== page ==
The most lasting impact of Rainwater’s work will likely be his co-founding in 1983 of the Luxembourg Income Study, now known as “LIS: Cross-National Data Center in Luxembourg.”  Rainwater developed LIS over time to provide researchers with comparable microdata, mainly focused on household income, across countries. A decade after LIS was founded, it became enormously influential, following the 1995 Organisation for Economic Co-operation and Development publication titled “Income Distribution in OECD Countries: Evidence from the Luxembourg Income Study (LIS), “a study that Rainwater co-authored with Anthony Atkinson and Timothy Smeeding.  At first, LIS covered only high-income countries, with data available at approximately five-year intervals. Today, it covers over fifty high- and middle-income countries, with data available at three-year intervals. For a host of researchers, LIS has become the primary database for comparative research on household and individual economic well-being.  More than 6,000 researchers have used the LIS data and LIS currently lists over 600 research papers based on the data.

In the later decades of his career, most of Rainwater’s research was based on analyses using the LIS database.  His book “Poor Kids in a Rich Country,” co-authored with Timothy Smeeding, used the LIS data to compare the economic status of children in the United States to those in other rich countries. They found that children in the U.S. were far worse off and substantially more likely to be living in poverty—considering both relative and absolute income levels—than their counterparts in other countries. Importantly, they showed that this was not primarily due to cross-national differences in demographics, such as the share of children in single-parent households or their ethnic or racial composition. Rather, it was a function of country-level public policies. In essence, the high levels of child poverty in the United States were the result of decisions made by American policymakers.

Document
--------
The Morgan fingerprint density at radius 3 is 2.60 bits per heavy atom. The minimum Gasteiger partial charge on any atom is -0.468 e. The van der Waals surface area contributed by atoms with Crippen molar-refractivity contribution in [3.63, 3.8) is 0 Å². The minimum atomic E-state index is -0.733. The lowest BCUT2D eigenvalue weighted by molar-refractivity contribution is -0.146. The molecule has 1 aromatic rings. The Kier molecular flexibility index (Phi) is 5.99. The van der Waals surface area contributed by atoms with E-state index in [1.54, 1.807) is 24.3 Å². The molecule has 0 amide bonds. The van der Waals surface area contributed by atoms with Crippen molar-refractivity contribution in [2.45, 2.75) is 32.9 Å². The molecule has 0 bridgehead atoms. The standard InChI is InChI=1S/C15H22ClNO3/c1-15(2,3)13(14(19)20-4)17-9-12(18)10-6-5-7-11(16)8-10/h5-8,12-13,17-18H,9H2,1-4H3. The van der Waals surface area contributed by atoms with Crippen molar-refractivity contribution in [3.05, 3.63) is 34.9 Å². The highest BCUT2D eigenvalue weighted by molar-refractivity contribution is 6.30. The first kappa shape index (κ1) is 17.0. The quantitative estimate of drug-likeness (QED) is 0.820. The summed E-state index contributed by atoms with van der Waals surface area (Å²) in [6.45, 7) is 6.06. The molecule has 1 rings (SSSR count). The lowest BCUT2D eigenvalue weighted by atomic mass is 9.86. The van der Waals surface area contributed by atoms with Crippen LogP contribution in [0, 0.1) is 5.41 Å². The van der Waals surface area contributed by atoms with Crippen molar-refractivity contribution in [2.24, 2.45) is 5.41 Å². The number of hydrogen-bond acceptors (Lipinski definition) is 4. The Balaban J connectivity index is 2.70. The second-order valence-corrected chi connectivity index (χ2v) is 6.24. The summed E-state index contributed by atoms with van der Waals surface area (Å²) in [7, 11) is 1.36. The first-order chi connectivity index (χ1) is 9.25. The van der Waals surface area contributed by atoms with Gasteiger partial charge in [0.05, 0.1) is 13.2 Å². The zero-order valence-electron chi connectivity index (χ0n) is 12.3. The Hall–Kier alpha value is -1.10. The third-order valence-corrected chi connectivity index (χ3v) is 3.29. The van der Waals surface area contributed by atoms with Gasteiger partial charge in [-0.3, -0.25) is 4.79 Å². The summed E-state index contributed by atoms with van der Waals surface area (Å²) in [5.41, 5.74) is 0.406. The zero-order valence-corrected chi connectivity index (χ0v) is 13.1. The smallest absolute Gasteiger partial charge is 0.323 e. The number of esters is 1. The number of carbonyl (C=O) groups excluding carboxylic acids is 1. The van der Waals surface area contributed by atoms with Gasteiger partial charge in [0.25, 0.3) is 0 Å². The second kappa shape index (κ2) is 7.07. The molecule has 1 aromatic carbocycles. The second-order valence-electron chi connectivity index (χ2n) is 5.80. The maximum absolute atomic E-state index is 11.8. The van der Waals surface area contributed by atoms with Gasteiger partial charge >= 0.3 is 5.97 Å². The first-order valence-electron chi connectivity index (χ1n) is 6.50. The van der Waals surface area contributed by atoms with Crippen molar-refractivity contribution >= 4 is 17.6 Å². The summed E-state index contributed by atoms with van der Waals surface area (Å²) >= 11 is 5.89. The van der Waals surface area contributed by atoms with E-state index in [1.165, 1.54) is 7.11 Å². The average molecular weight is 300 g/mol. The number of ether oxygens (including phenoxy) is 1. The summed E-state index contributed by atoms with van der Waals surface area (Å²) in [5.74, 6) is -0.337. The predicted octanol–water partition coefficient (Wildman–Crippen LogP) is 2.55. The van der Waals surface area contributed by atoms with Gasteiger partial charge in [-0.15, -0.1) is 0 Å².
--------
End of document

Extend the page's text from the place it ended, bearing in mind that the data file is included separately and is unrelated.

Rainwater’s other important LIS-based book, “Wealth and Welfare States”, co-authored with Timothy Smeeding and Irwin Garfinkel, provides a comparison of welfare states across a set of rich countries. Using convincing evidence, they showed that the United States was a laggard in its provision of both social insurance and social assistance but had once been a leader in public education, although it was no longer. They took on the argument that large welfare states undermine economic productivity and growth, arguing that just the opposite is true.

Rainwater was born Jan. 7, 1928, in Oxford, Mississippi. As a college student, he bypassed the B.A. degree and earned an M.A. degree in sociology in 1951 and Ph.D. in human development in 1954 from the University of Chicago. He started his career in Chicago at Social Research, Inc., where he worked for 13 years. In 1963 he moved to Washington University in Saint Louis where he was a professor of sociology and anthropology. In 1969 he then moved to Harvard. After 24 years at Harvard, he retired in 1993.

Lee was well loved by all, but particularly by his family and by his colleagues and students. He was a gentle and quiet man of modest demeanor despite his considerable intellect and scholarly accomplishments.

Respectfully submitted,

Orlando Patterson
Mary C. Waters
Christopher Winship, Chair